Tax-deferred annuities can be a valuable tool, particularly for retirement savings. However, they are not appropriate for everyone.
Five questions to consider
Medicare is a federal program that provides health insurance to retired individuals, regardless of their medical condition. Here are some basic facts about Medicare that you should know.
What does Medicare cover?
At any age, health care is a priority. When you retire, however, you will probably focus more on health care than ever before. Staying healthy is your goal, and this can mean more visits to the doctor for preventive tests and routine checkups. There's also a chance that your health will decline as you grow older, increasing your need for costly prescription drugs or medical treatments. That's why having health insurance is extremely important.
Selecting beneficiaries for retirement benefits is different from choosing beneficiaries for other assets such as life insurance. With retirement benefits, you need to know the impact of income tax and estate tax laws in order to select the right beneficiaries. Although taxes shouldn't be the sole determining factor in naming your beneficiaries, ignoring the impact of taxes could lead you to make an incorrect choice.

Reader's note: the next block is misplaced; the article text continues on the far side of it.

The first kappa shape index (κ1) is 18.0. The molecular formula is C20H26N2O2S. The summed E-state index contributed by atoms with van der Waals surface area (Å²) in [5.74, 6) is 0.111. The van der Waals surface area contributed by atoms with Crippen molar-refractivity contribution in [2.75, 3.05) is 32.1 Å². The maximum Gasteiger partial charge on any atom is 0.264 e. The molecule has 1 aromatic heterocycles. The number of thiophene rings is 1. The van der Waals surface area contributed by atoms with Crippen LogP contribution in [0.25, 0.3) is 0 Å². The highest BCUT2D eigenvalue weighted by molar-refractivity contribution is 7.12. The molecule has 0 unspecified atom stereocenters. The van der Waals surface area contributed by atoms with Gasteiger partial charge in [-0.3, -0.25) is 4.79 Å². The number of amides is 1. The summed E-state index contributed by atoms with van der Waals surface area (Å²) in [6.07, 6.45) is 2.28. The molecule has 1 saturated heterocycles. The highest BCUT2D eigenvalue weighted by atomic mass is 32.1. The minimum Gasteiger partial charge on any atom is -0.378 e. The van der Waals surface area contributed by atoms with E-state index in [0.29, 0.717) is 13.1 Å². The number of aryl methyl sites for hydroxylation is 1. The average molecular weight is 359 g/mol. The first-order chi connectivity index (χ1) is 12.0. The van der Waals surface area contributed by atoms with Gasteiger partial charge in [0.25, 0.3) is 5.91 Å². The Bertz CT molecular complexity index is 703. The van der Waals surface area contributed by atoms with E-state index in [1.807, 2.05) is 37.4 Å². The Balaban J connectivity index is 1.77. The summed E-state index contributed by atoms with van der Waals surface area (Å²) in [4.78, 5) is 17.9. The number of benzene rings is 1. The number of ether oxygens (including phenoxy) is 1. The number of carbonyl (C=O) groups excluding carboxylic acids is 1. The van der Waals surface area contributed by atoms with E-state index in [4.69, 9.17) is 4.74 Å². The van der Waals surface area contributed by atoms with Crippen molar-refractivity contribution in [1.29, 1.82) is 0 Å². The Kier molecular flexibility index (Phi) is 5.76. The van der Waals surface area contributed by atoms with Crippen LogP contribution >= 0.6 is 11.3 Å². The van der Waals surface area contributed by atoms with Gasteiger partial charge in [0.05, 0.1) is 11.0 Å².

You know that you need life insurance. However, with the wide variety of insurance policies available, you may find choosing the right one difficult. It's really not as confusing as it seems, however, once you understand the basic types of life insurance policies.
Buying Supplemental Health Insurance: Medigap
By definition, estate planning is a process designed to help you manage and preserve your assets while you are alive, and to conserve and control their distribution after your death according to your goals and objectives. But what estate planning means to you specifically depends on who you are. Your age, health, wealth, lifestyle, life stage, goals, and many other factors determine your particular estate planning needs. For example, you may have a small estate and may be concerned only that certain people receive particular things. A simple will is probably all you'll need. Or, you may have a large estate, and minimizing any potential estate tax impact is your foremost goal. Here, you'll need to use more sophisticated techniques in your estate plan, such as a trust.